(Chapm. ex Engelm.) Sarg.
Pinus clausa (Sand Pine, Sandhill Pine) is a small, often shrubby tree from 5–10 m (16–33 ft), exceptionally to 21 m (69 ft) tall, found in two separate locations, one across central peninsular Florida, and the other in the western Florida panhandle and the Alabama coast; there is a range gap of about 200 km (120 mi) between the populations (from Apalachicola to Cedar Key). It is largely confined to very infertile, excessively well-drained, sandy habitats where competition from larger-growing species is minimized by the harsh growing conditions, as in the Florida scrub.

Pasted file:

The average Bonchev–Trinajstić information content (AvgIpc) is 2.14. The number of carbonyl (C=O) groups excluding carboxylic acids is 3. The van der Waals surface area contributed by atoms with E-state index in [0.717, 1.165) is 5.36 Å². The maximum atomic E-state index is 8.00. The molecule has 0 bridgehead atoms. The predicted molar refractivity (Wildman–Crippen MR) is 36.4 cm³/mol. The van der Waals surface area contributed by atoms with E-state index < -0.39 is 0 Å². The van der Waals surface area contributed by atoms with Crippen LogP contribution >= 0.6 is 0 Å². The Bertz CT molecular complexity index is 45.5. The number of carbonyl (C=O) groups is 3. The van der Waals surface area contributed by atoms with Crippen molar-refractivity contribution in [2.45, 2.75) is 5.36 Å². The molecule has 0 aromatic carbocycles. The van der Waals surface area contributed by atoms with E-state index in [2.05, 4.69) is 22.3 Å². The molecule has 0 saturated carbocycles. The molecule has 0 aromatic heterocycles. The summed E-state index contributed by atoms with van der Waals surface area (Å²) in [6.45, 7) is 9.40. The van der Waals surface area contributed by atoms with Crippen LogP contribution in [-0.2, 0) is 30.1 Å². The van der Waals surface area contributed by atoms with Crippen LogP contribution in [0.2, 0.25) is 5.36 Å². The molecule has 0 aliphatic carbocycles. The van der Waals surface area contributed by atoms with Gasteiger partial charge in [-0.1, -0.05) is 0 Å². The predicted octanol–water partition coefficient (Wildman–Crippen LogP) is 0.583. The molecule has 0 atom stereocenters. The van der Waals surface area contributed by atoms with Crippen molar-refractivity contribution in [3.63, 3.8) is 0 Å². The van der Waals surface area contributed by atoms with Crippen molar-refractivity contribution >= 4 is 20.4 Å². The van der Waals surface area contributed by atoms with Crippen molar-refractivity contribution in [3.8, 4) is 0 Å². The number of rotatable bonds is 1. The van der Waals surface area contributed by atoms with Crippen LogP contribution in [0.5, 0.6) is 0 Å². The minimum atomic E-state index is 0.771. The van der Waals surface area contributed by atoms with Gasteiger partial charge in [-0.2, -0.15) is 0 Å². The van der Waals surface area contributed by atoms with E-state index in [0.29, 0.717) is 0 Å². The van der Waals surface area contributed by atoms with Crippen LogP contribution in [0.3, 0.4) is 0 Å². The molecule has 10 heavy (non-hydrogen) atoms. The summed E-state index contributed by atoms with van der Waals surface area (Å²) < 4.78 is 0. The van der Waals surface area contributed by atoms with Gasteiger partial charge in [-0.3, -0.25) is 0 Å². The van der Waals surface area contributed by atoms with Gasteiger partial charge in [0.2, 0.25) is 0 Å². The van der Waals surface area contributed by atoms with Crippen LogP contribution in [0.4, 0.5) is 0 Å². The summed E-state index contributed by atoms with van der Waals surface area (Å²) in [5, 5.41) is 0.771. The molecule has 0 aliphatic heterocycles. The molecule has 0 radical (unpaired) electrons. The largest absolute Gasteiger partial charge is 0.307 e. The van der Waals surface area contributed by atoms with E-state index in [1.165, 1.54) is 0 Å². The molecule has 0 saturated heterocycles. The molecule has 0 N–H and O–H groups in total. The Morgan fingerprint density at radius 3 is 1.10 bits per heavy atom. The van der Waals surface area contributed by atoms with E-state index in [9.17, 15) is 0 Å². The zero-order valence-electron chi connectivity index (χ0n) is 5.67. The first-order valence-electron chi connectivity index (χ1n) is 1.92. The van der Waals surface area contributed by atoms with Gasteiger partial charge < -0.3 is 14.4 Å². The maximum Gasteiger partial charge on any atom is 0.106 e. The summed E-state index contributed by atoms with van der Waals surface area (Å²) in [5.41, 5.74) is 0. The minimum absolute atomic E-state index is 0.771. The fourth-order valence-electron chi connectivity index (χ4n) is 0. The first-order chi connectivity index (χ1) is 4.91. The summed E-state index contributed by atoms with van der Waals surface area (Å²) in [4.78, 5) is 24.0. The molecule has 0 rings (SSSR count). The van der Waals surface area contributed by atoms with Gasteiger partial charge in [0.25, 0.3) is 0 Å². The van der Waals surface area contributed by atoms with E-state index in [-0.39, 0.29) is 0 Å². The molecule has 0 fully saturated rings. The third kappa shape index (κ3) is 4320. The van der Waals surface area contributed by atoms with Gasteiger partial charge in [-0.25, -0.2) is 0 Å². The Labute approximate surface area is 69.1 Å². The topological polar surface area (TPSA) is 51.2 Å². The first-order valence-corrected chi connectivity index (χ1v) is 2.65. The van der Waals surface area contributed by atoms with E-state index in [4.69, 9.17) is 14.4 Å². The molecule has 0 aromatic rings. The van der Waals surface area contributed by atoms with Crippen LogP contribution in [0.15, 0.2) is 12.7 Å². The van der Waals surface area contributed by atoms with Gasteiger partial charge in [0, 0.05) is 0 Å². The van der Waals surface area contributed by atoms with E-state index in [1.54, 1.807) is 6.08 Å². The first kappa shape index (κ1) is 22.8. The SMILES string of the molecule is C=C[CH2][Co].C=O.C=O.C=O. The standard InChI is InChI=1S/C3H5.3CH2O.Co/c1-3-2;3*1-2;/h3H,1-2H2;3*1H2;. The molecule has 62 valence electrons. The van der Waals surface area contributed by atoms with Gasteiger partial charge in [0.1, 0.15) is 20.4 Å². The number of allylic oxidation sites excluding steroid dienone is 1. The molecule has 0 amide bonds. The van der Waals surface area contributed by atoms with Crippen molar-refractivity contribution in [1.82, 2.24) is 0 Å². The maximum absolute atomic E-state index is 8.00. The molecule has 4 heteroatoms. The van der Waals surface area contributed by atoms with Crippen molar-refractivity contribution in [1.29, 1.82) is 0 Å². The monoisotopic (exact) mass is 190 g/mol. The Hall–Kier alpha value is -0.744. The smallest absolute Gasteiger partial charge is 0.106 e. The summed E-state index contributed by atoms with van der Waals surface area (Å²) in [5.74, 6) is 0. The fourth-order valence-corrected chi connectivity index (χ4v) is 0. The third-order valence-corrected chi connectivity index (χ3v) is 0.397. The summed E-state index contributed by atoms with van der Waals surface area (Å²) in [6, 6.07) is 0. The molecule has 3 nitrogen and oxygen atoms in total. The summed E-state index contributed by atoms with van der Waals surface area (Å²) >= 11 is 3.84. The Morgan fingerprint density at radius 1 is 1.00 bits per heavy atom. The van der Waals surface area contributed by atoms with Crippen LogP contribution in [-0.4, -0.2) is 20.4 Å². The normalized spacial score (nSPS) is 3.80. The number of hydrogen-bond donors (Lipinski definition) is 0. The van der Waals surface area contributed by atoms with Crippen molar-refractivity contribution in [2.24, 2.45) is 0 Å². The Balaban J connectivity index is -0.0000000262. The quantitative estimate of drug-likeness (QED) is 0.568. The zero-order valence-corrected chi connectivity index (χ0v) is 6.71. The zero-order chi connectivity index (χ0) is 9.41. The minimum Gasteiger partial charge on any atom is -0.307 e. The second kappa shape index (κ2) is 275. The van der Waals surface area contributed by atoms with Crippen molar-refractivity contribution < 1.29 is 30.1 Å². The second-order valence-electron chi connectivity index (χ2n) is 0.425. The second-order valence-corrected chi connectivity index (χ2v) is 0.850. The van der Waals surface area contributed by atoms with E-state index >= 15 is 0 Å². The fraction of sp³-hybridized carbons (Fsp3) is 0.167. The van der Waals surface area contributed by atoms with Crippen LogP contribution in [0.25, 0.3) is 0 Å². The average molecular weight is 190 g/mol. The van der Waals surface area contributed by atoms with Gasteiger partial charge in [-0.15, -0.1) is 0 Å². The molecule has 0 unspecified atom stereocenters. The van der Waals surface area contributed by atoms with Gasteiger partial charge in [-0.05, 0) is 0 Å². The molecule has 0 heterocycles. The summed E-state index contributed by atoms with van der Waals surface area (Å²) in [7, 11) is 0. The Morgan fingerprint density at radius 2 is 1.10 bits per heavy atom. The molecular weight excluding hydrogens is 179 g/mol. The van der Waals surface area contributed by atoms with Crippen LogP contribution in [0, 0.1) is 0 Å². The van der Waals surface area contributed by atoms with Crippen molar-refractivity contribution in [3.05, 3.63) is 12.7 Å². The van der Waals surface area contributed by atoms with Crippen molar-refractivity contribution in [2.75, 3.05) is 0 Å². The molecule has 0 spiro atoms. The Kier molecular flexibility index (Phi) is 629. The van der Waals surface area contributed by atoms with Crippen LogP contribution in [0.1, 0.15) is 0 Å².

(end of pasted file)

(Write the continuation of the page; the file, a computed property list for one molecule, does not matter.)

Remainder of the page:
The leaves are needle-like, in pairs, 5–10 cm (2.0–3.9 in) long, and its cones are 4–8 cm (1.6–3.1 in) long. Over much of its range, it is fire-adapted to stand-replacing wildfires, with the cones remaining closed for many years (clausa = closed), until a natural forest fire kills the mature trees and opens the cones. These then reseed the burnt ground. Some populations differ in having cones that open at maturity, with seed dispersal not relying on fires.
Sand Pine woods are an important habitat for the endangered Florida Sand Skink.